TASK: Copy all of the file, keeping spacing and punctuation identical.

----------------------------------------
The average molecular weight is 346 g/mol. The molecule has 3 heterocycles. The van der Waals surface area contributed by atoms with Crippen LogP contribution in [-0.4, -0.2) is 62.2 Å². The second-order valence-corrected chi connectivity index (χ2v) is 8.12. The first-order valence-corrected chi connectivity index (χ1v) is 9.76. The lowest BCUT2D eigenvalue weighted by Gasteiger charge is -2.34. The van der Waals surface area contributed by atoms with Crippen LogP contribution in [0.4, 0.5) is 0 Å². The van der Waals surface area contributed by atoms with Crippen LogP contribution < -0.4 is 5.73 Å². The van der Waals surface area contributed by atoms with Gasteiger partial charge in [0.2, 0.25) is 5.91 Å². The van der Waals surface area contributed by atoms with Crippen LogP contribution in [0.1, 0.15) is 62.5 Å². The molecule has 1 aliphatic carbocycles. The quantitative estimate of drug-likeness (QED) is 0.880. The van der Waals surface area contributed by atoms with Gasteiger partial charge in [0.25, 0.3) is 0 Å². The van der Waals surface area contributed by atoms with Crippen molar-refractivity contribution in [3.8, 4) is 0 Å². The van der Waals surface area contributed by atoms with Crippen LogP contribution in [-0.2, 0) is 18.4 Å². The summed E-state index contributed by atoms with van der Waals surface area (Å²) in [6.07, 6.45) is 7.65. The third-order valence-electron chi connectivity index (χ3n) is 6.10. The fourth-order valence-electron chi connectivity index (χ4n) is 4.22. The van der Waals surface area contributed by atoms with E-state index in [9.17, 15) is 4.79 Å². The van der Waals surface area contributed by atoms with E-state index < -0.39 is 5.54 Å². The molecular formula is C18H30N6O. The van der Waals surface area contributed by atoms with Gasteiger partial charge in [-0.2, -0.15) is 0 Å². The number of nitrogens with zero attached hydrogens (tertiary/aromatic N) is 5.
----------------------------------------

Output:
The average molecular weight is 346 g/mol. The molecule has 3 heterocycles. The van der Waals surface area contributed by atoms with Crippen LogP contribution in [-0.4, -0.2) is 62.2 Å². The second-order valence-corrected chi connectivity index (χ2v) is 8.12. The first-order valence-corrected chi connectivity index (χ1v) is 9.76. The lowest BCUT2D eigenvalue weighted by Gasteiger charge is -2.34. The van der Waals surface area contributed by atoms with Crippen LogP contribution in [0.4, 0.5) is 0 Å². The van der Waals surface area contributed by atoms with Crippen LogP contribution < -0.4 is 5.73 Å². The van der Waals surface area contributed by atoms with Gasteiger partial charge in [0.2, 0.25) is 5.91 Å². The van der Waals surface area contributed by atoms with Crippen LogP contribution in [0.1, 0.15) is 62.5 Å². The molecule has 1 aliphatic carbocycles. The quantitative estimate of drug-likeness (QED) is 0.880. The van der Waals surface area contributed by atoms with Gasteiger partial charge in [0.25, 0.3) is 0 Å². The van der Waals surface area contributed by atoms with Crippen molar-refractivity contribution in [3.8, 4) is 0 Å². The van der Waals surface area contributed by atoms with Crippen LogP contribution in [-0.2, 0) is 18.4 Å². The summed E-state index contributed by atoms with van der Waals surface area (Å²) in [6.07, 6.45) is 7.65. The third-order valence-electron chi connectivity index (χ3n) is 6.10. The fourth-order valence-electron chi connectivity index (χ4n) is 4.22. The van der Waals surface area contributed by atoms with E-state index in [9.17, 15) is 4.79 Å². The van der Waals surface area contributed by atoms with E-state index < -0.39 is 5.54 Å². The molecular formula is C18H30N6O. The van der Waals surface area contributed by atoms with Gasteiger partial charge in [-0.2, -0.15) is 0 Å². The number of nitrogens with zero attached hydrogens (tertiary/aromatic N) is 5.